Aaron Judge was the subject of brief talks between the Yankees and Angels during the offseason. Why not expand those talks – what’s to lose?
Trading someone like Aaron Judge, arguably the face of the Yankee’s team is never an easy thing to do. But it does happen more often than we think.
In just the past year, players of an equal or higher caliber than Judge have been traded by their team.
Francisco Lindor (Cleveland to the Mets), Nolan Arenado (the Rockies to the Cardinals), Yu Darvish (Cubs to the Padres), Blake Snell (Rays to the Padres), and Mookie Betts (Red Sox to the Dodgers) have all been thought to be untouchable at some point in their career – yet here they are with new teams today.
If you go back to review the caliber of players received for their services, we quickly see it’s a mixture of top and middle line prospects and an occasional mid-level major league talent.
But none of those trades qualify as “blockbusters” where one superstar is traded for another, as if, for example, the Betts trade included Corey Seager in return from the Dodgers.
Aaron Judge Trade Talk: It Was Only A “Flirtation”
Back to Aaron Judge and the report from usually reliable Buster Olney that the Angels and Yankees engaged in talks that were brief and contained “the lightest of flirtations.”
Putting aside for the moment why the Yankees might wish to trade Aaron Judge, consider that trades of this magnitude often begin with a casual chat.
That can go on for weeks and months, much like a Lego set that eventually becomes a skyscraper.
So that the dialog between Angel’s GM Perry Minasian and Yankee’s GM Brian Cashman takes shape like this:
Minasian: “Hey Brian, are you still interested in moving, Judge?”
Minasian: “Well, Ohtani’s out, but we are ready to move Player X, and you know the year he’s having.”
Cashman: “Let me look into that, and I’ll get back to you.”
From there, the exchange continues as the original flirtation turns into a date. Finally, a full-blown relationship that constitutes a deal, as the idea of trading a Yankee icon like Aaron Judge becomes entirely feasible in the mind of Brian Cashman.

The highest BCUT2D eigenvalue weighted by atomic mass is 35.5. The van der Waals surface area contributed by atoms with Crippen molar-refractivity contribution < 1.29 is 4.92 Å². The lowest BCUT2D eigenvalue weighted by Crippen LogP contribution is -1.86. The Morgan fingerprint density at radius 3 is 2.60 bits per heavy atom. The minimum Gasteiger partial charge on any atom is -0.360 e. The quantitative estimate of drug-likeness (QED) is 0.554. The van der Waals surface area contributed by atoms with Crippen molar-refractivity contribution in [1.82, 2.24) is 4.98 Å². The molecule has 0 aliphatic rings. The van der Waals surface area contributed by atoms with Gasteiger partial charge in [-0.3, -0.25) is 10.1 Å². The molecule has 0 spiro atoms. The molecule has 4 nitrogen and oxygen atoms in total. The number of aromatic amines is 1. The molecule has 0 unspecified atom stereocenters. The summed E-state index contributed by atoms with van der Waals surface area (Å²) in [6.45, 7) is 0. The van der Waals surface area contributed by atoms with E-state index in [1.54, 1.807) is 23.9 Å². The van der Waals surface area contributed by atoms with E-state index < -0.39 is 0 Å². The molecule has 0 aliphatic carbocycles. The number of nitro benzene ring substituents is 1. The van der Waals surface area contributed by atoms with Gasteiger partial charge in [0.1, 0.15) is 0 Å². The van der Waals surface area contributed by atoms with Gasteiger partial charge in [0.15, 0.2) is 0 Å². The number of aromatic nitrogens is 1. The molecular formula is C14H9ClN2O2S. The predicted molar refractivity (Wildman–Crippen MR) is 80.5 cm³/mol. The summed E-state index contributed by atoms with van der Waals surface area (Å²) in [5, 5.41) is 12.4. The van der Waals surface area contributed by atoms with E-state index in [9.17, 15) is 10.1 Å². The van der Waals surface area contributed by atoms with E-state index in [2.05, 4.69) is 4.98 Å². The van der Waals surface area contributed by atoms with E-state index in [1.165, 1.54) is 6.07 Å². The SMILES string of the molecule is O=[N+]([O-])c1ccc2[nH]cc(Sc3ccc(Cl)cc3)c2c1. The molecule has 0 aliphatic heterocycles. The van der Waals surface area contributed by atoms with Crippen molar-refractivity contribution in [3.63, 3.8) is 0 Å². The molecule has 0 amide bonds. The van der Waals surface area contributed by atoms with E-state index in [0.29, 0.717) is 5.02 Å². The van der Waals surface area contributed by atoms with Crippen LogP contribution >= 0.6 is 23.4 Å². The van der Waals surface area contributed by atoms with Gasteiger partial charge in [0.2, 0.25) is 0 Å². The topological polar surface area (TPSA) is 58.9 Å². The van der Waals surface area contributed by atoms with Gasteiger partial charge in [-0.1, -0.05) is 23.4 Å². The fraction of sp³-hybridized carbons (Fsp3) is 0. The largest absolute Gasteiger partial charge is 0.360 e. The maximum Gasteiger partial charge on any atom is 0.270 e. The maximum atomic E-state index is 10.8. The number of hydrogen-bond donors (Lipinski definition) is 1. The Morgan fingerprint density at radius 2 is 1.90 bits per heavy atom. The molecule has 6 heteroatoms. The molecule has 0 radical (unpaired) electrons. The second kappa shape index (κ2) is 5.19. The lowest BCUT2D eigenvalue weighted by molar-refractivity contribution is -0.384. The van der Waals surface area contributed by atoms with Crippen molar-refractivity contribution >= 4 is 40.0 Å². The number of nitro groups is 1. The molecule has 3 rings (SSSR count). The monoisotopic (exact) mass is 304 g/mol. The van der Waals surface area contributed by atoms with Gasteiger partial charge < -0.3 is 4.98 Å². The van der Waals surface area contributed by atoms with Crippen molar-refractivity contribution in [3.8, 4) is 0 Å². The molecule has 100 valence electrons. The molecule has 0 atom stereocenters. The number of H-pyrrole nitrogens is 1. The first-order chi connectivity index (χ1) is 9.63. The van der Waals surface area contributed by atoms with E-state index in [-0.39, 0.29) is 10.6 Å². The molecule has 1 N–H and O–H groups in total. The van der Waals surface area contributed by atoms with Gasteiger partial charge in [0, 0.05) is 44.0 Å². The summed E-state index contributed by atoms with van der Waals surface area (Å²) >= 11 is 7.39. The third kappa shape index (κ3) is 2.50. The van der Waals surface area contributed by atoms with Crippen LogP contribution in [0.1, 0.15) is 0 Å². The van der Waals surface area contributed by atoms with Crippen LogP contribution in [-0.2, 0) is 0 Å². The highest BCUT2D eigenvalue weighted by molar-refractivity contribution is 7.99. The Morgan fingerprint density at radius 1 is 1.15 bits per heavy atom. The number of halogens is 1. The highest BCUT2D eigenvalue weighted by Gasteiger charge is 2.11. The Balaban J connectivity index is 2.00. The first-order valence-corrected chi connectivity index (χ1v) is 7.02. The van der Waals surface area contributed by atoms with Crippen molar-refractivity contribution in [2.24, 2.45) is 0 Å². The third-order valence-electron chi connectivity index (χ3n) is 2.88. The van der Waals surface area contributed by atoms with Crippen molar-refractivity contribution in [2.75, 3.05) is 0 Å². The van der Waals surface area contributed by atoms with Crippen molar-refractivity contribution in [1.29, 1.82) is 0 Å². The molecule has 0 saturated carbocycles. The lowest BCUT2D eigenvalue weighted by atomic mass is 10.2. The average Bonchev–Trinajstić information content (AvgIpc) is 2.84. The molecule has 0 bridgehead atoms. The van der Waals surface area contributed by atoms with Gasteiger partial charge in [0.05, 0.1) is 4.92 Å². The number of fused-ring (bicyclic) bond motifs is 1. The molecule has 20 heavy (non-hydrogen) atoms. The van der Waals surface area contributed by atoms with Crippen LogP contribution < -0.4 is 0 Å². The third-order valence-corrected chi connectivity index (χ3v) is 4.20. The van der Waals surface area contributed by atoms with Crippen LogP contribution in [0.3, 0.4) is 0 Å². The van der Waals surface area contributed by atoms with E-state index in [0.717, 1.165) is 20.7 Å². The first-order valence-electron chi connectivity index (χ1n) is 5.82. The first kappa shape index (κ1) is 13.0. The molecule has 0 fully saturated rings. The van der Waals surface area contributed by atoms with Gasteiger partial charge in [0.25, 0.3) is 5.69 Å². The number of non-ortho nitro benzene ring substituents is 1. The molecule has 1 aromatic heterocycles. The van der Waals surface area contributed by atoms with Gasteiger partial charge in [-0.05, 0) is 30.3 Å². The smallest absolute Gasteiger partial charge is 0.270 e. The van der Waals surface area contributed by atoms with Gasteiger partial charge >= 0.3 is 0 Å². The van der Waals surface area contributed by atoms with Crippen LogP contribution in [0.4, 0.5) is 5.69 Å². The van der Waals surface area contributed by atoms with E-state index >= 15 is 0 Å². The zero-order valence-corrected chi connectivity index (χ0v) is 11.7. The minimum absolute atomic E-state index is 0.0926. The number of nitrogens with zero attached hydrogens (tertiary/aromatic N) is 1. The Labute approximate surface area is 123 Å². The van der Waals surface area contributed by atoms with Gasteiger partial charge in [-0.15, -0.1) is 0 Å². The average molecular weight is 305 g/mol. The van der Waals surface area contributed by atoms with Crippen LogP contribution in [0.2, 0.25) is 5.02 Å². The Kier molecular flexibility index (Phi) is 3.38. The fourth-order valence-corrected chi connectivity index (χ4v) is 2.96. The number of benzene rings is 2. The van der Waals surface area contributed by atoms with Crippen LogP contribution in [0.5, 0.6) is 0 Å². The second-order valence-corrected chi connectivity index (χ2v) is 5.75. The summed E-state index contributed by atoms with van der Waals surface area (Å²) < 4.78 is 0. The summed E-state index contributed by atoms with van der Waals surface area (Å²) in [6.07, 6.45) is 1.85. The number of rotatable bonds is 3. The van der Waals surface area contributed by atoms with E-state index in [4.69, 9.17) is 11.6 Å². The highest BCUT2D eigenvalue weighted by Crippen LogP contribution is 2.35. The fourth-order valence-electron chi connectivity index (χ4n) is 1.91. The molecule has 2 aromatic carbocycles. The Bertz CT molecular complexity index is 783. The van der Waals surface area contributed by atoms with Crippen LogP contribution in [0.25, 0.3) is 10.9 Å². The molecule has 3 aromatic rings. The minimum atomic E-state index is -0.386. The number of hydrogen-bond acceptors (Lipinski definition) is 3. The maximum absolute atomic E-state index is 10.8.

Now, why would Cashman make that determination?
Aaron Judge: Weighing The Pros And Cons
Doesn’t the first question have to be what are the Yankees really losing at this point in Judge’s career – aside from the wrath of fans in Judge’s Chambers at Yankee Stadium?
If the Yankees keep him, Aaron Judge will be 31 when he reaches free agency after the 2022 season.
For this year, Judge and the always generous Yankees in arbitration cases agreed to a one-year deal worth $10,175,000. Eligible for a final time, Judge’s third-year arbitration can expect to yield an additional three to five million in salaries for 2022.
When healthy, Judge is a premier defender in right field and one of the most feared batters in the American League every time he steps to the plate.
When healthy, of course, is the operative phrase when it comes to Aaron Judge. The Yankees surely like to recall his golden year in 2017 when he mashed 52 home runs with a 1.049 OPS to go with them.
But the looming question in baseball is and has to be – what have you done for me lately?
Healthy enough, having appeared in 19 games this season, Judge’s production hasn’t been there as the Yankees struggle to get off the ground offensively this season.
Four home runs, 8 RBI, together with a .449 slugging percentage that is almost 200 points below his 2017 level, is nothing to write home about.
Production aside, though, the real question facing the Yankees is how much will Judge cost them over the long term in return for the crop they reap.